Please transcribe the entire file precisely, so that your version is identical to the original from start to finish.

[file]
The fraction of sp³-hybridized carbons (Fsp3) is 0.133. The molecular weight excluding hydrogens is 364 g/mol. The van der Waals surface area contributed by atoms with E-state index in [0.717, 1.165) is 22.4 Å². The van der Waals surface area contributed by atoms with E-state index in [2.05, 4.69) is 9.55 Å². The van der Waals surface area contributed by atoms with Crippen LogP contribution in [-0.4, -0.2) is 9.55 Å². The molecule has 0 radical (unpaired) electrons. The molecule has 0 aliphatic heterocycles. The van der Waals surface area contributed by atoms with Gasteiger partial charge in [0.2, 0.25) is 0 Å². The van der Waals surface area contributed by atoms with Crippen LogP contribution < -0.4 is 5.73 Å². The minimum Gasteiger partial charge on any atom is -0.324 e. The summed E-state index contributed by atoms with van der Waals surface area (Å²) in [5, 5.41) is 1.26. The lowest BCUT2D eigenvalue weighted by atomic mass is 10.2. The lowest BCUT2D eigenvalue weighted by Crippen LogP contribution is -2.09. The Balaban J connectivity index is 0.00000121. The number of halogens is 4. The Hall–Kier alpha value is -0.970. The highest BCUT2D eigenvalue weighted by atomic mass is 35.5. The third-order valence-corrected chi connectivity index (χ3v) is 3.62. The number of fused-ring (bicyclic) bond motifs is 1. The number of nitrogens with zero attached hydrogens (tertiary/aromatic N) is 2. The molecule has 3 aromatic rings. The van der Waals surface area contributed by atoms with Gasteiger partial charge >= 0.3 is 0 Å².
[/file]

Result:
The fraction of sp³-hybridized carbons (Fsp3) is 0.133. The molecular weight excluding hydrogens is 364 g/mol. The van der Waals surface area contributed by atoms with E-state index in [0.717, 1.165) is 22.4 Å². The van der Waals surface area contributed by atoms with E-state index in [2.05, 4.69) is 9.55 Å². The van der Waals surface area contributed by atoms with Crippen LogP contribution in [-0.4, -0.2) is 9.55 Å². The molecule has 0 radical (unpaired) electrons. The molecule has 0 aliphatic heterocycles. The van der Waals surface area contributed by atoms with Gasteiger partial charge in [0.2, 0.25) is 0 Å². The van der Waals surface area contributed by atoms with Crippen LogP contribution < -0.4 is 5.73 Å². The minimum Gasteiger partial charge on any atom is -0.324 e. The summed E-state index contributed by atoms with van der Waals surface area (Å²) in [5, 5.41) is 1.26. The lowest BCUT2D eigenvalue weighted by atomic mass is 10.2. The lowest BCUT2D eigenvalue weighted by Crippen LogP contribution is -2.09. The Balaban J connectivity index is 0.00000121. The number of halogens is 4. The Hall–Kier alpha value is -0.970. The highest BCUT2D eigenvalue weighted by atomic mass is 35.5. The third-order valence-corrected chi connectivity index (χ3v) is 3.62. The number of fused-ring (bicyclic) bond motifs is 1. The number of nitrogens with zero attached hydrogens (tertiary/aromatic N) is 2. The molecule has 3 aromatic rings. The van der Waals surface area contributed by atoms with Gasteiger partial charge >= 0.3 is 0 Å².